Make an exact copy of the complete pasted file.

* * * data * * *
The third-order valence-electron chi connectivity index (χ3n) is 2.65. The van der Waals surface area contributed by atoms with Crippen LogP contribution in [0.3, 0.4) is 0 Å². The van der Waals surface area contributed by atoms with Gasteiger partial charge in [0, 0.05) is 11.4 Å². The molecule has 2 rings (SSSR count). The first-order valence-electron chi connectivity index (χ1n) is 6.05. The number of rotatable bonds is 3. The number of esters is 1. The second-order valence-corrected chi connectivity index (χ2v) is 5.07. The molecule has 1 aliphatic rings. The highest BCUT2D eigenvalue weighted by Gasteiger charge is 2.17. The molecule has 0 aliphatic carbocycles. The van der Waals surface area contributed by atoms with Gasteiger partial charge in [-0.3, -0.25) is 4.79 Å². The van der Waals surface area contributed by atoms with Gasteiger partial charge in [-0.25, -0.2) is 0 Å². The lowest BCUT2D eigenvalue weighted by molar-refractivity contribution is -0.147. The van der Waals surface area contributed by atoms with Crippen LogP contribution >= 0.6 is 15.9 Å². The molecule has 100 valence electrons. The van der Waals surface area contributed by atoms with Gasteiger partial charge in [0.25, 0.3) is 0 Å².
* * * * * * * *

The third-order valence-electron chi connectivity index (χ3n) is 2.65. The van der Waals surface area contributed by atoms with Crippen LogP contribution in [0.3, 0.4) is 0 Å². The van der Waals surface area contributed by atoms with Gasteiger partial charge in [0, 0.05) is 11.4 Å². The molecule has 2 rings (SSSR count). The first-order valence-electron chi connectivity index (χ1n) is 6.05. The number of rotatable bonds is 3. The number of esters is 1. The second-order valence-corrected chi connectivity index (χ2v) is 5.07. The molecule has 1 aliphatic rings. The highest BCUT2D eigenvalue weighted by Gasteiger charge is 2.17. The molecule has 0 aliphatic carbocycles. The van der Waals surface area contributed by atoms with Gasteiger partial charge in [-0.3, -0.25) is 4.79 Å². The van der Waals surface area contributed by atoms with Gasteiger partial charge in [-0.25, -0.2) is 0 Å². The lowest BCUT2D eigenvalue weighted by molar-refractivity contribution is -0.147. The van der Waals surface area contributed by atoms with Crippen LogP contribution >= 0.6 is 15.9 Å². The molecule has 100 valence electrons. The van der Waals surface area contributed by atoms with Gasteiger partial charge in [0.25, 0.3) is 0 Å².